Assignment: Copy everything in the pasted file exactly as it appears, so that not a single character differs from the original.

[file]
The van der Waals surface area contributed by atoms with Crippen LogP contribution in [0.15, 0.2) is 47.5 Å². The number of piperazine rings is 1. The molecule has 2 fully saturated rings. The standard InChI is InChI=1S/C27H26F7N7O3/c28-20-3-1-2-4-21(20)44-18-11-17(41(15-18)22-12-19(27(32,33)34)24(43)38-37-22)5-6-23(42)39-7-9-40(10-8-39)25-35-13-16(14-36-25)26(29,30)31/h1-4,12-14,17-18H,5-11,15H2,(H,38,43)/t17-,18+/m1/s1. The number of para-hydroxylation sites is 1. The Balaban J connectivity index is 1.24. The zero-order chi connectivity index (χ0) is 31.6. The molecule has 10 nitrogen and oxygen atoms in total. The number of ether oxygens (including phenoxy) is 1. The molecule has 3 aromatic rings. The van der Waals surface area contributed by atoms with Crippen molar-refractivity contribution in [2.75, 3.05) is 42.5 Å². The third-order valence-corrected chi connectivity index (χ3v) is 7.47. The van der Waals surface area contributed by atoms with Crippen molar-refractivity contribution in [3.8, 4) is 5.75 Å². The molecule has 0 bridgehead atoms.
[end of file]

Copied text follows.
The van der Waals surface area contributed by atoms with Crippen LogP contribution in [0.15, 0.2) is 47.5 Å². The number of piperazine rings is 1. The molecule has 2 fully saturated rings. The standard InChI is InChI=1S/C27H26F7N7O3/c28-20-3-1-2-4-21(20)44-18-11-17(41(15-18)22-12-19(27(32,33)34)24(43)38-37-22)5-6-23(42)39-7-9-40(10-8-39)25-35-13-16(14-36-25)26(29,30)31/h1-4,12-14,17-18H,5-11,15H2,(H,38,43)/t17-,18+/m1/s1. The number of para-hydroxylation sites is 1. The Balaban J connectivity index is 1.24. The zero-order chi connectivity index (χ0) is 31.6. The molecule has 10 nitrogen and oxygen atoms in total. The number of ether oxygens (including phenoxy) is 1. The molecule has 3 aromatic rings. The van der Waals surface area contributed by atoms with Crippen molar-refractivity contribution in [2.75, 3.05) is 42.5 Å². The third-order valence-corrected chi connectivity index (χ3v) is 7.47. The van der Waals surface area contributed by atoms with Crippen molar-refractivity contribution in [3.8, 4) is 5.75 Å². The molecule has 0 bridgehead atoms.